An interview and Q&A with venture capitalist and Co-founder of Andreessen Horowitz, Ben Horowitz. In this interview, Ben Horowitz discusses how he got into venture capital and his idea behind starting the venture capital fund A16z. Ben also talks about Bitcoin and skills entrepreneurs need to succeed.
Ben Horowitz: Venture Capital Investment Philosophy, Career and Bitcoin
Let's start with college.
Why would you go up then.
Well I grew up in People's Republic of Berkeley right there yeah. Worked like that really about sports anyway. It's more about communism and weed. So
Peet's Coffee Coffee communism and weed but all else did Berkeley influence your entrepreneurial bent. Do you think.
You know Berkeley when you're a teenager you know you tend to be rebellious and not want to do kind of what your parents do or what the establishment does in Dallas and Berkeley was hippies. So that kind of caused me to want to be the opposite of a hippie. And so I and I joined the football team and I was kind of just oriented around like what was going on in the world and wanting to be part of the. Society that I was definitely counsel to to stay away from. So it was kind of good in that way although I have a great feeling for Berkeley now that I'm no longer rebelling against that I see more value in some of the hippie culture and all these kinds of things. But you know that the rebellious kind of drove me from being a communist to being a venture capitalist.
Well let's take the journey on that that transformation you went to college at Columbia and UCLA would you study.
And what did that you know I studied computer science and in those days. Well when I got to Columbia computer science was a little bit of a kind of frowned upon major. If you can believe it you know given what's going on today in that there was a big debate in academia at that time that computer science wasn't really science that electrical engineering that was like real and that computers software is just like the tools you use to program the computer. Like it wasn't like there was nothing to it it was kind of a thin layer and it didn't warrant its own major. Like maybe a class but not a major and so were you know everybody in the Major was like what these guys idiots. You know they actually try and understand like how a compiler works and so forth and then and then make that claim. But that was kind of the beginning for me.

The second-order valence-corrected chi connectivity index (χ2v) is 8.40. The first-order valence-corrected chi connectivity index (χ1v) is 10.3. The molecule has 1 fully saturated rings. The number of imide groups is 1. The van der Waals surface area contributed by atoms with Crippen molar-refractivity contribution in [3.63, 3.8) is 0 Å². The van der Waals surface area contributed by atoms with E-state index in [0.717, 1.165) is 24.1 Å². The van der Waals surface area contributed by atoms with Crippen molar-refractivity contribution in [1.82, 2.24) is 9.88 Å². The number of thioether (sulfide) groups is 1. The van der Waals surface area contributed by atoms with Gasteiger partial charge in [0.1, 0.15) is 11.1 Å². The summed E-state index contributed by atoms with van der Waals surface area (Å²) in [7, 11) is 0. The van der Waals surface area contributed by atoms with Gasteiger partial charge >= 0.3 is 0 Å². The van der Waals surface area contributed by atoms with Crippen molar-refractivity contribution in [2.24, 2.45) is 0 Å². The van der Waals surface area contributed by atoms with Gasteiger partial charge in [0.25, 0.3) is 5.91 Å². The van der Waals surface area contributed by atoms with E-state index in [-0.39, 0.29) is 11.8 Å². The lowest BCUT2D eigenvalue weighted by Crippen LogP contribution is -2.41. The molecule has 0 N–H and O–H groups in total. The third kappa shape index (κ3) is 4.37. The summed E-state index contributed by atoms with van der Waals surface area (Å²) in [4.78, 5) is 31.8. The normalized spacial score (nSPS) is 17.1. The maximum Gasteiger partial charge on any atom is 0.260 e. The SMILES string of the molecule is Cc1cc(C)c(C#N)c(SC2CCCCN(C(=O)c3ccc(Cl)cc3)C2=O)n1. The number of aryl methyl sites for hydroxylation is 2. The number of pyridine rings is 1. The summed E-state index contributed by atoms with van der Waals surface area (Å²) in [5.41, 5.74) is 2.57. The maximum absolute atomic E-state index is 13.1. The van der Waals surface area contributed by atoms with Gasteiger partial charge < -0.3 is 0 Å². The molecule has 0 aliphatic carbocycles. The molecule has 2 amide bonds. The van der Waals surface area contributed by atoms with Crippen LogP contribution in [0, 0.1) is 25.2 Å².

Is a funny sort of question perhaps but what do you wish you had learned or spent more time and I just been thinking about that myself. I went to Berkeley and first time I've ever admitted it here but three times but I always had undergraduate engineering and I avoided sociology and psychology classes of course. Now being entrepreneurship professor for 20 years that's exactly the roots of entrepreneurship. So what are you. What are your regrets if any about what you study.
Well it's funny because when I was in college the thing that I thought I was doing that was a huge waste of time was I was completely obsessed with rap music.
And you know I would listen to it constantly and it to the point where in those days there was actually no there were no rap radio stations and there was no and Yo MTV Raps hadn't come out yet or any of that stuff. And so there were only two rap shows and they were only on one day a week on Saturday night.
So I wouldn't never go out on Saturday night I would sit at home because I had to record them and then in those days it was you know it wasn't like these fancy like record to disc you had a like tape you would press record and then when it got to the end of the tape you had to be there to flip it around and do it and then if you were smart you would be there to pause on all the commercials so that you could get more life out of your tape. So I missed like all that college life and I was like wow I probably wasted a lot of time but now like my whole career is kind of.